Find Your Ideal Copywriting Coach in Five Easy Steps

Does your copywriting career need a shot in the arm?

Does a six-figure writer's lifestyle seem more like an elusive dream than an impending reality?

If so, you may be considering what many now successful copywriters have done to boost their own careers – hiring a copywriting coach.

Finding the right coach can take years off your learning curve …

A good coach can give your career more focus, show you how to get and manage clients and, of course, help you improve the quality of the copy you write.

But not all coaches are right for all copywriters.

There are many factors to consider before choosing one that’s right for you.

And today I’m going to give you my five-step plan for finding the coach of your dreams.

But before we dive in, there are a couple of questions you need to ask yourself …

First up, how much are you willing to spend?

As you’ll soon find out, the rates coaches charge vary as drastically as the rates copywriters charge.

In general, you can expect to pay anywhere from $1K to $2K per month; however, some copywriting coaches will charge $5K, $10K, and even $25K.

And while all of those rates may seem expensive at first glance, it's an investment that can pay dividends for years to come. But it all depends on what you can realistically spend and what type of revenue you’re planning to generate from your copywriting business.

If you’re looking to only make an additional $50K each year working part-time, spending $10K on a coach may not make a lot of sense.

But if you’re looking to make $300K, then $10K may be worth the investment.

Like most things you buy, though, price should not be your only consideration. A coach that might be perfect for one copywriter might be a bad fit for someone else.

That’s why I've put together a five-step process to help you find the ideal copywriting coach … to help ensure you find the right person to help you move your career forward.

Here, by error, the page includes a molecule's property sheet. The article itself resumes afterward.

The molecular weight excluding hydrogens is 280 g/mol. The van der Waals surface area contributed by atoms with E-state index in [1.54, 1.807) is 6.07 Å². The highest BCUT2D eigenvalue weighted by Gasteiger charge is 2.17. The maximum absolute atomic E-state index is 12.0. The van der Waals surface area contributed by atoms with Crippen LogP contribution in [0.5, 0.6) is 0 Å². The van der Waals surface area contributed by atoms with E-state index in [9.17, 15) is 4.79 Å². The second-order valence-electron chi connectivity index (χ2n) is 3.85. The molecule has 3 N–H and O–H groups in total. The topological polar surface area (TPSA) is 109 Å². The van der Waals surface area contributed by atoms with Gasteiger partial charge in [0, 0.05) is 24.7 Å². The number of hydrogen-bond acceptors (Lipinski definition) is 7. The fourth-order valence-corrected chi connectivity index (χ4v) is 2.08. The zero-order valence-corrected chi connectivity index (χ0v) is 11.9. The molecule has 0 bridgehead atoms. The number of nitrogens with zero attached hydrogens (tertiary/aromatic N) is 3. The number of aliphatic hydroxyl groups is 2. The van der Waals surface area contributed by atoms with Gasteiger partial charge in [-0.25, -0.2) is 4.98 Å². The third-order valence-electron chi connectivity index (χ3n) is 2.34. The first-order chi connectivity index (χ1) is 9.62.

Before I get to Step 1, though, there’s one more question you need to ask yourself …

"Am I ready, willing and able to work hard?"

You can't just sit back and think to yourself, "I've got a coach now who will teach me everything I need to know, so I can take it easy now."

That's not how it works.

You must be prepared to work harder than you normally would. Because a good coach will keep you busy. They'll give you assignments and demand a high level of participation.

So if you're not prepared to make that commitment, investing in a copywriting coach might not make sense for you as this point in time.

But if you are prepared to work hard, here are my five steps to finding the ideal copywriting coach …

  1. Prepare yourself for success – Before you contact a coach, it's important to take stock of where you are in your career. Write down your copywriting goals along with your desired timeframe to achieve them.

    Make a list of your strengths and your weakness in each of the five main copywriting areas that a coach can help you with: (1) Career planning (choosing a niche, ongoing education, etc.), (2) Writing copy, (3) Getting clients, (4) Working with clients, and (5) Business administration.

    Be as detailed as possible. Then write down the biggest obstacles that stand in your way of being successful. For example, do you lack confidence in your writing? Are you worried that you won't live up to your client's expectations? Are you having trouble finding the right niche? Or does the thought of getting clients paralyze you?

    Note: This is important to do even if you're not in the market for a copywriting coach. Writing down your goals and putting together a plan to achieve them is a great way to boost your chances of being successful in life.

  2. Research potential coaches online – You can get a pretty good idea of a coach's capabilities and professionalism by looking at their website. Here are some questions to ask while examining their site:

    Is their own website professional looking? Does it do a good job selling their services? Does it feature testimonials from previous coaching students? How deep is their copywriting experience? Is their experience in a niche similar to the one you plan to pursue?

    What type of turnaround do they offer if you have a question? Same day? Within 48 hours? How much direct access does their monthly coaching fee include? Are they offering coaching over the phone and by email? Or just by email? Is their business strictly coaching, or are they a working copywriter who also offers coaching?

    If after looking at their site and answering those questions, you haven't eliminated them as a potential coach, proceed to Step 3.

  3. Speak with each candidate on the phone – Almost all coaches offer an initial consultation with you over the phone. Often it's free. Sometimes there's a minimal charge for the call which they allow you to put against your coaching fee should you plan to move ahead with them.